# Thread: The sum (to infinity) of a geometric series.

1. ## The sum (to infinity) of a geometric series.

I'm trying to calculate the sum of to infinity of the geometric series $99,33,11,...$

$S_{\infty} = \frac{a}{1-r}$

$S_{\infty} = \frac{99}{1-3} = -\frac{99}{2}$

Is that right?

Your $r$ is wrong . . .

Calculate the sum of the geometric series: . $99,\;33,\;11,\;\hdots$
Each term is divided by 3: . $r \,=\,\tfrac{1}{3}$

. . $S \;=\; \frac{a}{1-r} \;=\; \frac{99}{1-\frac{1}{3}} \;=\; \frac{99}{\frac{2}{3}} \;=\;\frac{297}{2}$

I'm trying to calculate the sum of to infinity of the geometric series $99,33,11,...$

$S_{\infty} = \frac{a}{1-r}$

$S_{\infty} = \frac{99}{1-3} = -\frac{99}{2}$

Is that right?
No, it isn't. For one thing, you should have noticed yourself that you are summing a series of positive numbers but the sum you got is negative. For another, along with that formula for the sum of an infinite geometric series, you should have learned that it is only valid for $-1\le r< 1$.

The first term of a geometric series is a and the second is ar. Here, a= 99, alright, but (99)(3) is NOT 33. Your r is wrong. 99r= 33 so what is r?

Oh, blast! Soroban got in 5 minutes before me. I need to learn to type faster!

4. Originally Posted by Soroban

Your $r$ is wrong . . .

Each term is divided by 3: . $r \,=\,\tfrac{1}{3}$

. . $S \;=\; \frac{a}{1-r} \;=\; \frac{99}{1-\frac{1}{3}} \;=\; \frac{99}{\frac{2}{3}} \;=\;\frac{297}{2}$

Ah, I somehow calculated $r$ from $33r = 99$. Thank you.
Originally Posted by HallsofIvy
No, it isn't. For one thing, you should have noticed yourself that you are summing a series of positive numbers but the sum you got is negative.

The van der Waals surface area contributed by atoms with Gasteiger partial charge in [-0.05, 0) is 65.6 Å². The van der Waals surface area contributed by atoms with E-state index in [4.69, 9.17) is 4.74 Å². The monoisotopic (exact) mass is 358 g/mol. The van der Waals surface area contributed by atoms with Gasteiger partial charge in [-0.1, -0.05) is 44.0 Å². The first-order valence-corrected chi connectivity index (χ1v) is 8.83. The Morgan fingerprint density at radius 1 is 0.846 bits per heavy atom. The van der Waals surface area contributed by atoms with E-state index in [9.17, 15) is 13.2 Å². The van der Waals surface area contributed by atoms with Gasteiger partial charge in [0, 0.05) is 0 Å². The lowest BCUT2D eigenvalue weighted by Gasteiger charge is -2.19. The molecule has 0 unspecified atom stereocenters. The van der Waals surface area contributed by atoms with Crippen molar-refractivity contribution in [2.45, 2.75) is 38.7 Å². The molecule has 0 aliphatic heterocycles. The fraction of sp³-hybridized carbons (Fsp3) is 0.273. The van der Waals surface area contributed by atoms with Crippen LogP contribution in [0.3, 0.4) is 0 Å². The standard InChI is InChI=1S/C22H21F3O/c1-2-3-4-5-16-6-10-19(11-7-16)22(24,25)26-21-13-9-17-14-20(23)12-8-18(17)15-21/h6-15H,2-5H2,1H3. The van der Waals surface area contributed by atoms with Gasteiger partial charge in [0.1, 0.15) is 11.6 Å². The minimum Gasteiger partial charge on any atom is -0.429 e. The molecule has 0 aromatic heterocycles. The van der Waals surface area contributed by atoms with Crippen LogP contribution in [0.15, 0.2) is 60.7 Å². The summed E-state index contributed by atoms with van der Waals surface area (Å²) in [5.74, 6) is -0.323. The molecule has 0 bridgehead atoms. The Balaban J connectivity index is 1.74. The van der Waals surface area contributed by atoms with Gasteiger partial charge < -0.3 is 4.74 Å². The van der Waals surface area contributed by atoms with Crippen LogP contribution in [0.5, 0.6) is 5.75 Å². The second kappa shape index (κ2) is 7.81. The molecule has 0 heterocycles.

Yeah. I should have.
For another, along with that formula for the sum of an infinite geometric series, you should have learned that it is only valid for $-1\le r< 1$
Yeah. I was told that. Why is that, though? Why does this formula not work for $-1\le r< 1$? How could we calculate the sum if $r > 1$ or r $\le -1$ ?
The first term of a geometric series is a and the second is ar. Here, a= 99, alright, but (99)(3) is NOT 33. Your r is wrong. 99r= 33 so what is r?
$r = \frac{33}{99} = \frac{1}{3}$, of course. Thanks.

Yeah. I was told that. Why is that, though? Why does this formula not work for $-1\le r< 1$? How could we calculate the sum if $r > 1$ or r $\le -1$ ?
.
HI

The infinite GP formula actually came from this :

$S_n=\frac{a(1-r^n)}{1-r}$

$=\frac{a-ar^n}{1-r}$

$=\frac{a}{1-r}-\frac{ar^n}{1-r}$

Now , as n approaches infinity

$\lim_{n\rightarrow \infty}S_n=\frac{a}{1-r}-\frac{ar^n}{1-r}$

Consider this : $(0.1)^{10}$ and $2^{10}$ .. which is approaching 0 ? It would be $0.1^{10}$ right . That's why in order for $\frac{ar^n}{1-r}$ to be 0 , the $ar^n$ has to first be 0 which would only happen if $|r|<1$ . If this condition isn't applied , then it would approach infinity instead of 0 .